A German trader who wants BNP Paribas to pay him €163 million ($188 million) over a derivatives transaction has taken his case to a French court.
The trader, who is known only as Armin S, originally sued the French bank in a German court.
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But, back in September, he limited his claim against BNP Paribas to $6 million, down from his original €163 million claim.
According to Bloomberg, the reason for this decision was to reduce the potential for high legal fees that would have been incurred had Armin S pursued that higher amount.
“The case by now has already cost me 60,000 euros, and that’s only the trial stage,” he said in an interview given at the time. “Any appeals would increase the bill and if I lose, I will also have to pay the other side’s lawyers.”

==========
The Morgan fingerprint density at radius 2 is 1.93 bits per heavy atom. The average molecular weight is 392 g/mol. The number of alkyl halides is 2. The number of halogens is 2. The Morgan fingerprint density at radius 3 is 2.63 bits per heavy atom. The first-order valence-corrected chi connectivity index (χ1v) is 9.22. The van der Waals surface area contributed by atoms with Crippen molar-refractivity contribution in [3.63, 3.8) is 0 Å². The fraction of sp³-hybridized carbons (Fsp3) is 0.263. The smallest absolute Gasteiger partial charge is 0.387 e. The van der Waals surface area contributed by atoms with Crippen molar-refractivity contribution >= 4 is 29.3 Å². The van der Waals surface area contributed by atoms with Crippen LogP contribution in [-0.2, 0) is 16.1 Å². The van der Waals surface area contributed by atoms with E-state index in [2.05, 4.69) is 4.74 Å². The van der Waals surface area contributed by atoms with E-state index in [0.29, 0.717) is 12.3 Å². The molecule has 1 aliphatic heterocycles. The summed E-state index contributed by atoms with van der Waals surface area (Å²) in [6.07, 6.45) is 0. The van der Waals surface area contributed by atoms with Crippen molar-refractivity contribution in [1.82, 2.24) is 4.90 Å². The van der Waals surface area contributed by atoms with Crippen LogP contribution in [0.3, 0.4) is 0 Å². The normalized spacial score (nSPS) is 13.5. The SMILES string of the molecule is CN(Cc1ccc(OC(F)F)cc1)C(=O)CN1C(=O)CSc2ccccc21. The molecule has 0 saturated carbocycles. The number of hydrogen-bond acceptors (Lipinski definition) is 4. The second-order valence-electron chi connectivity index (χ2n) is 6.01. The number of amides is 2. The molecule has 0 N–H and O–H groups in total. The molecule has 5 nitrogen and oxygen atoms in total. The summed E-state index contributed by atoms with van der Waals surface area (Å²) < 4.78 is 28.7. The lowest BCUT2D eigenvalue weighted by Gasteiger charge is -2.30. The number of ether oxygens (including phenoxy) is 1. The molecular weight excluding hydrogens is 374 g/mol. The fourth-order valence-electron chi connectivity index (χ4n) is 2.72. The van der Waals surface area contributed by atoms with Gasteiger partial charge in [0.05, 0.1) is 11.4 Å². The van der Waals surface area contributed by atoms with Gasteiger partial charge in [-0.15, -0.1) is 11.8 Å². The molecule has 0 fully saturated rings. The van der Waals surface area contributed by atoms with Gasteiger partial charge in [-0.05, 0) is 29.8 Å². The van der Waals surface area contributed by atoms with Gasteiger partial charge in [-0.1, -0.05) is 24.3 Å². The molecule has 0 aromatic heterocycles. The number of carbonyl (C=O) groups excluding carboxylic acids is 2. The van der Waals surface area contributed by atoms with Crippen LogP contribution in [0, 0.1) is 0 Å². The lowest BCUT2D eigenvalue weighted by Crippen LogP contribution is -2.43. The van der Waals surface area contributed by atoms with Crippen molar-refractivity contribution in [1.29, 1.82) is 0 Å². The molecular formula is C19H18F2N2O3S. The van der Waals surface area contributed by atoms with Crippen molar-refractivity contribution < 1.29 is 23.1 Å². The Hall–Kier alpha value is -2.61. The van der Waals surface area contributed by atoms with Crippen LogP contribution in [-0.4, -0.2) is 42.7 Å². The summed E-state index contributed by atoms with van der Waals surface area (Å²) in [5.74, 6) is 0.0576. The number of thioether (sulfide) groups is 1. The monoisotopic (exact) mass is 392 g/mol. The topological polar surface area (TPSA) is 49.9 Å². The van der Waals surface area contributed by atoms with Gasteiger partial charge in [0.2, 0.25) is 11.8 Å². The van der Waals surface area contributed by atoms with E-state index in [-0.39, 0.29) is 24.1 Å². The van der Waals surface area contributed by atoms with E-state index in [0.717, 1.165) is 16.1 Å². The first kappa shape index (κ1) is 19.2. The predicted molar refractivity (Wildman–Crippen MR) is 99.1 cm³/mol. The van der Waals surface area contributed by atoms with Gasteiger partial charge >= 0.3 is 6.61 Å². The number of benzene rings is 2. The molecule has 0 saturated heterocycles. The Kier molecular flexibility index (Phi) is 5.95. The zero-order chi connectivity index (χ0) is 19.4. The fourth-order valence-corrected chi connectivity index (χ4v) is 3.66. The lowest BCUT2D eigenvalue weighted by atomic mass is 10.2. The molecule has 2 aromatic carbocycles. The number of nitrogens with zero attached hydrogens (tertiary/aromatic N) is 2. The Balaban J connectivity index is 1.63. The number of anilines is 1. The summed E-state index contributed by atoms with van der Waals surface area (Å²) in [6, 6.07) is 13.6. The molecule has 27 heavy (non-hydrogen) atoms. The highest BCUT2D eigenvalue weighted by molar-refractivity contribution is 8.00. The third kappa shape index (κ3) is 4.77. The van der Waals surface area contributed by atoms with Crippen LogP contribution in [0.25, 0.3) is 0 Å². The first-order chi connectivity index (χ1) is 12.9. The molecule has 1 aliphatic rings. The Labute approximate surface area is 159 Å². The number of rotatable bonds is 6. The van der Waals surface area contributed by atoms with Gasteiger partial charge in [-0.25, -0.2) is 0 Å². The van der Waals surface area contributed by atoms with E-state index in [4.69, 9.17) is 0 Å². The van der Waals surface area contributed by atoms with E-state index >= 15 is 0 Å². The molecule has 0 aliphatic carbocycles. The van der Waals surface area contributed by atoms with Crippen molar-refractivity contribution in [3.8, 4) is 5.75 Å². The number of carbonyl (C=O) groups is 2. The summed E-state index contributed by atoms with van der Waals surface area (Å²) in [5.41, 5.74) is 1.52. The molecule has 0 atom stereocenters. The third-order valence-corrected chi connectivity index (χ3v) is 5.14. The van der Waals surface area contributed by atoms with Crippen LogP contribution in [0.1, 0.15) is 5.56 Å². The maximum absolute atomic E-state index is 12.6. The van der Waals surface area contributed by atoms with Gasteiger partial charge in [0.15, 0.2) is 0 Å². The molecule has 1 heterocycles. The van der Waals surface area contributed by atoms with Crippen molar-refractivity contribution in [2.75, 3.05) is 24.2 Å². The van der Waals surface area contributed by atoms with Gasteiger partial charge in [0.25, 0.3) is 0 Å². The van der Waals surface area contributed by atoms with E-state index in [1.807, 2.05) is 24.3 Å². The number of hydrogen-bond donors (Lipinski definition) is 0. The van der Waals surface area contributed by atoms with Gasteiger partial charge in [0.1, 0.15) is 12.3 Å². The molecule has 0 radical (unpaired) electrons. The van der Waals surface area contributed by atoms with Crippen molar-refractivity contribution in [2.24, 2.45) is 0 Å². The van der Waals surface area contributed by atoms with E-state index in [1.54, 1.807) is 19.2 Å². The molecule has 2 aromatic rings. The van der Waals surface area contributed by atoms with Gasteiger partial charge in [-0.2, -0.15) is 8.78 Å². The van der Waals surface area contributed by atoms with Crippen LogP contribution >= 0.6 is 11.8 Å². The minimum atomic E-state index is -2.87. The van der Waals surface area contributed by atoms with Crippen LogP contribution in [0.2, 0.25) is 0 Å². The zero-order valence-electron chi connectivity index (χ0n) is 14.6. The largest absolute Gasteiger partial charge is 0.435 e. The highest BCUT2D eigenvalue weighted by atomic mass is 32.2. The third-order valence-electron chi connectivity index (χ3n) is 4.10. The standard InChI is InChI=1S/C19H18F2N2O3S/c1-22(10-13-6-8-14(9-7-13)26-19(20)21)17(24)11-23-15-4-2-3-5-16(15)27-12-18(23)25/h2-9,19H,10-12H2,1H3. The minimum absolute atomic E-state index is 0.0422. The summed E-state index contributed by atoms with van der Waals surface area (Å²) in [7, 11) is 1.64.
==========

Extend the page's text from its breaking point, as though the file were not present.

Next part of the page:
From Frankfurt to Paris
Still, when you are trying to get your hands on the sort of cash that would enable you, your children and your children’s children to never work again, you are going to try everything you can to get a hold of it.
So the mystery German trader took his case to the French court but, significantly, did not close the ongoing case in Frankfurt.
European Union law which, ten years ago, ran to close to 700,000 pages, dictates that the first court to receive a case must decide on the proper jurisdiction while the other court waits.
That means that Armin S can preserve his $188 million claim in Paris, without having to pay hefty legal fees and without the case’s statute of limitations reaching their conclusion.
The entire case traces back to a pricing mistake by BNP Paribas which Armin S was able to take advantage of.
According to Bloomberg, a typing error by the bank allowed him to place an order for a derivative at €326,400 ($376,324) instead of its true value, €163 million.
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